On November 14, 1889, Nellie Bly, the crusading young female reporter for Joseph Pulitzer’s World newspaper, left New York City by steamship on a quest to break the record for the fastest trip around the world. Also departing from New York that day - and heading in the opposite direction by train - was a young journalist from The Cosmopolitan magazine, Elizabeth Bisland. Each woman was determined to outdo Jules Verne’s fictional hero Phileas Fogg and circle the globe in less than eighty days. The dramatic race that ensued would span 28 thousand miles, captivate the nation, and change both competitors’ lives forever.
The two women were a study in contrasts. Nellie Bly was a scrappy, hard-driving, ambitious reporter from Pennsylvania coal country who sought out the most sensational news stories, often going undercover to expose social injustice. Genteel and elegant, Elizabeth Bisland had been born into an aristocratic Southern family, preferred novels and poetry to newspapers, and was widely referred to as the most beautiful woman in metropolitan journalism. Both women, though, were talented writers who had carved out successful careers in the hypercompetitive, male-dominated world of big-city newspapers. Eighty Days brings these trailblazing women to life as they race against time and each other, unaided and alone, ever aware that the slightest delay could mean the difference between victory and defeat.
A vivid real-life re-creation of the race and its aftermath, from its frenzied start to the nail-biting dash at its finish, Eighty Days is history with the heart of a great adventure novel. Here’s the journey that takes us behind the walls of Jules Verne’s Amiens estate, into the back alleys of Hong Kong, onto the grounds of a Ceylon tea plantation, through storm-tossed ocean crossings and mountains blocked by snowdrifts twenty feet deep, and to many more unexpected and exotic locales from London to Yokohama. Along the way, we are treated to fascinating glimpses of everyday life in the late 19th century - an era of unprecedented technological advances, newly remade in the image of the steamship, the railroad, and the telegraph. For Nellie Bly and Elizabeth Bisland - two women ahead of their time in every sense of the word - were not only racing around the world. They were also racing through the very heart of the Victorian age.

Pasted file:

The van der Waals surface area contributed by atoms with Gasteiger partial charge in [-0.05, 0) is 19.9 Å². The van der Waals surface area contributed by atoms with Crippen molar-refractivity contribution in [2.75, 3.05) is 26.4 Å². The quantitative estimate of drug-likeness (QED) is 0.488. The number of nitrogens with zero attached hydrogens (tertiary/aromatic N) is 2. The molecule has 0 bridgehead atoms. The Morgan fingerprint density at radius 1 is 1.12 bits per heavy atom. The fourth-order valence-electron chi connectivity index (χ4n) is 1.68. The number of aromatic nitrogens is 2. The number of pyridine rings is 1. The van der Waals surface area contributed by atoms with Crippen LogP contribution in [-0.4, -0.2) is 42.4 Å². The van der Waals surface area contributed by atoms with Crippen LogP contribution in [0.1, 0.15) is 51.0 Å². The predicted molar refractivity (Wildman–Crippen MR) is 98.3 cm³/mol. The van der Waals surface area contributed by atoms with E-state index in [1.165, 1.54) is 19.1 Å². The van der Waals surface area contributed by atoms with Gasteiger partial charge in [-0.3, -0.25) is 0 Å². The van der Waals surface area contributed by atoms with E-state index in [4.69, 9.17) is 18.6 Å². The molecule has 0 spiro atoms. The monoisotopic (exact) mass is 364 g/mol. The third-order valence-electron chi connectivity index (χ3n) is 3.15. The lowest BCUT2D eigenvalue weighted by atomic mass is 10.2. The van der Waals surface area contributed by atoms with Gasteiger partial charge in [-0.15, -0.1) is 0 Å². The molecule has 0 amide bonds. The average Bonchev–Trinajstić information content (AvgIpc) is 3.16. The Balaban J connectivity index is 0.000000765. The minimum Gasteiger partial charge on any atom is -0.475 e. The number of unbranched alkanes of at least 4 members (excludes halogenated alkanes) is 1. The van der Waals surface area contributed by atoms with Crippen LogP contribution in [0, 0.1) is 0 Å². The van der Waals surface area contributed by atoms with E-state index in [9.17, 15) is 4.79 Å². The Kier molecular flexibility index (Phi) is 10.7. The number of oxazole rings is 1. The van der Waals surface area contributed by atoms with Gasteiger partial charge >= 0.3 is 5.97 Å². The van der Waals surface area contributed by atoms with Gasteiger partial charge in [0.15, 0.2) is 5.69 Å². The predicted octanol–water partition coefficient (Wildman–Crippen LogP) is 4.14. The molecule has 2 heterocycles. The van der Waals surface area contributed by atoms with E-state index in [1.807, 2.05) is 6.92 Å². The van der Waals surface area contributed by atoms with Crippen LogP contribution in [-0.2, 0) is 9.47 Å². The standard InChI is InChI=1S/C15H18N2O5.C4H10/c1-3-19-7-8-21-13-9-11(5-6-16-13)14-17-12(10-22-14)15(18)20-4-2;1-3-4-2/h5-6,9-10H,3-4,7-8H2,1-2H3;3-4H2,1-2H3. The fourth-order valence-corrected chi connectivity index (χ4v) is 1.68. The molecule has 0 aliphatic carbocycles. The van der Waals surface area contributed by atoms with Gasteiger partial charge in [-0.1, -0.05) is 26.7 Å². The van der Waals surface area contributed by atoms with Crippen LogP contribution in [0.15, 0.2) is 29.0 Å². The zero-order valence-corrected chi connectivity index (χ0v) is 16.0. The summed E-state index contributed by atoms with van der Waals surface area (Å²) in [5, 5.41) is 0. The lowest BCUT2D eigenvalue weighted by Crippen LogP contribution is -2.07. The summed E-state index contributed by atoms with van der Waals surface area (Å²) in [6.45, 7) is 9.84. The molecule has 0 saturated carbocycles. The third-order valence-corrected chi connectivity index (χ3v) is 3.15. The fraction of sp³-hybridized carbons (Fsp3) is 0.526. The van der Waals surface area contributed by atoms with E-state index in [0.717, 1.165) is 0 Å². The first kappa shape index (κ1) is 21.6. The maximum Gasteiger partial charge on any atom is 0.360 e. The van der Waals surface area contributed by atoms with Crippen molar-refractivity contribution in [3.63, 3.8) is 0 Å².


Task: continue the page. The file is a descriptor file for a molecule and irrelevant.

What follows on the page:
“What a story! What an extraordinary historical adventure!”(Amanda Foreman, author of A World on Fire)
“Vividly imagined and gorgeously detailed, Eighty Days recounts the exhilarating journey of two pioneering women, Nellie Bly and Elizabeth Bisland, as they race around the globe. Matthew Goodman has crafted a fun, fast, page-turning action-adventure that will make you wish you could carry their bags.” (Karen Abbott, author of American Rose)
“What a delight to circumnavigate the globe with pioneering journalists Nellie Bly and Elizabeth Bisland. The two women carve out an adventurous path in a constrained Victorian world that cares as much about their marriage prospects and the number of trunks they pack as about their trailblazing career aspirations. Matthew Goodman’s lively writing and detailed research bring the story of these two remarkable women to life as they race around the world, full steam ahead, giving us an intimate look at a late-nineteenth-century world that is suddenly shrinking in the face of rapid technological change. Only one of these two remarkable women can win the race around the world, but the reader of this fascinating tale will be certain of a reward.”(Elizabeth Letts, author of The Eighty-Dollar Champion)
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- Susan Gardner Bowers
Historical and interesting for sure!
I found that I was surprised most how the world around me has changed so much from 1883 to now.....and how these two women lived, whether at home or abroad. How lucky I am.
I loved hearing about the foreign countries and thier customs, etc.
Well, it's more of a first hand account, rather than just a news story.
I didn't have an extreme reaction, but they certainly were much more brave about thier undertaking than I would be even in the present day. I neither laughed nor cried, I was more surprised at thier gumption! And some of the people they spoke with...Mr & Mrs Jules Verne and Mr. Pulitzer among others. A very interesting book, for sure!